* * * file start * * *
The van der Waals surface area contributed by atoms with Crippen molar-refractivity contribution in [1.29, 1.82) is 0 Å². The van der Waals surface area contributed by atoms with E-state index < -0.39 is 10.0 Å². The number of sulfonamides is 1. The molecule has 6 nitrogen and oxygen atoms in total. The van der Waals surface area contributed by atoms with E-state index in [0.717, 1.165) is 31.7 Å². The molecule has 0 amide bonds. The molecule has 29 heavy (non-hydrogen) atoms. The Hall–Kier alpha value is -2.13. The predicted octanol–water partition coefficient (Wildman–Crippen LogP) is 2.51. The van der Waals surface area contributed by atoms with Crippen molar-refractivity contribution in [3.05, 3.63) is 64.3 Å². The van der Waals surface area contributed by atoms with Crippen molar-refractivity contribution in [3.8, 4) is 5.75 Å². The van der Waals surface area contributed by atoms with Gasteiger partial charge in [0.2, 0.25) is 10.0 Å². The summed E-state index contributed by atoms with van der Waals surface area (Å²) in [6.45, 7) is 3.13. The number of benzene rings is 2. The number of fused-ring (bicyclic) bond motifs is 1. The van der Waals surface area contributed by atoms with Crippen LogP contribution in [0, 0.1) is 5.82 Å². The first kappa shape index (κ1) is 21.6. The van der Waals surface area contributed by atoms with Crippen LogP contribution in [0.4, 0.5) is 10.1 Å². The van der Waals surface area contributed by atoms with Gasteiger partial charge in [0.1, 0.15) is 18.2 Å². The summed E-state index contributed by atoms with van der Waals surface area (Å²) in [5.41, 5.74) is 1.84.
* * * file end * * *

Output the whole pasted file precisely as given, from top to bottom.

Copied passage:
The van der Waals surface area contributed by atoms with Crippen molar-refractivity contribution in [1.29, 1.82) is 0 Å². The van der Waals surface area contributed by atoms with E-state index < -0.39 is 10.0 Å². The number of sulfonamides is 1. The molecule has 6 nitrogen and oxygen atoms in total. The van der Waals surface area contributed by atoms with E-state index in [0.717, 1.165) is 31.7 Å². The molecule has 0 amide bonds. The molecule has 29 heavy (non-hydrogen) atoms. The Hall–Kier alpha value is -2.13. The predicted octanol–water partition coefficient (Wildman–Crippen LogP) is 2.51. The van der Waals surface area contributed by atoms with Crippen molar-refractivity contribution in [3.05, 3.63) is 64.3 Å². The van der Waals surface area contributed by atoms with Crippen molar-refractivity contribution in [3.8, 4) is 5.75 Å². The van der Waals surface area contributed by atoms with Gasteiger partial charge in [0.2, 0.25) is 10.0 Å². The summed E-state index contributed by atoms with van der Waals surface area (Å²) in [6.45, 7) is 3.13. The number of benzene rings is 2. The number of fused-ring (bicyclic) bond motifs is 1. The van der Waals surface area contributed by atoms with Crippen LogP contribution in [0, 0.1) is 5.82 Å². The first kappa shape index (κ1) is 21.6. The van der Waals surface area contributed by atoms with Crippen LogP contribution in [0.4, 0.5) is 10.1 Å². The van der Waals surface area contributed by atoms with Gasteiger partial charge in [0.1, 0.15) is 18.2 Å². The summed E-state index contributed by atoms with van der Waals surface area (Å²) in [5.41, 5.74) is 1.84.